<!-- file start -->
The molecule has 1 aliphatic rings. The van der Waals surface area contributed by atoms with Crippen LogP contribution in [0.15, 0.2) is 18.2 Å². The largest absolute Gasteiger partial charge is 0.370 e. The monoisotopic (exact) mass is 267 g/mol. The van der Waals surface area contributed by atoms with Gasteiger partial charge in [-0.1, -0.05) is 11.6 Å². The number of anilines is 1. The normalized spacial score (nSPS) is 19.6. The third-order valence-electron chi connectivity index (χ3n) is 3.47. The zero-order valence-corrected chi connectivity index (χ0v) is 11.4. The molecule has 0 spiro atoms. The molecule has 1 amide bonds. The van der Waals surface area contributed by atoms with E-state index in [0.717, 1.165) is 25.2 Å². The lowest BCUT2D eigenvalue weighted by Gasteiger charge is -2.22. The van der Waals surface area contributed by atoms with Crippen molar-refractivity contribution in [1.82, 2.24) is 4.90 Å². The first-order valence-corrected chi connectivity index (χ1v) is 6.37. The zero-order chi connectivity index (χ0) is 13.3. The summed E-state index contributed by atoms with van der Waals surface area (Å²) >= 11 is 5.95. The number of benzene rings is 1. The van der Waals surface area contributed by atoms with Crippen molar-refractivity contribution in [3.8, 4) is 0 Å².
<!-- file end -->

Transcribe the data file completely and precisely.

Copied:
The molecule has 1 aliphatic rings. The van der Waals surface area contributed by atoms with Crippen LogP contribution in [0.15, 0.2) is 18.2 Å². The largest absolute Gasteiger partial charge is 0.370 e. The monoisotopic (exact) mass is 267 g/mol. The van der Waals surface area contributed by atoms with Gasteiger partial charge in [-0.1, -0.05) is 11.6 Å². The number of anilines is 1. The normalized spacial score (nSPS) is 19.6. The third-order valence-electron chi connectivity index (χ3n) is 3.47. The zero-order valence-corrected chi connectivity index (χ0v) is 11.4. The molecule has 0 spiro atoms. The molecule has 1 amide bonds. The van der Waals surface area contributed by atoms with E-state index in [0.717, 1.165) is 25.2 Å². The lowest BCUT2D eigenvalue weighted by Gasteiger charge is -2.22. The van der Waals surface area contributed by atoms with Crippen molar-refractivity contribution in [1.82, 2.24) is 4.90 Å². The first-order valence-corrected chi connectivity index (χ1v) is 6.37. The zero-order chi connectivity index (χ0) is 13.3. The summed E-state index contributed by atoms with van der Waals surface area (Å²) >= 11 is 5.95. The number of benzene rings is 1. The van der Waals surface area contributed by atoms with Crippen molar-refractivity contribution in [3.8, 4) is 0 Å².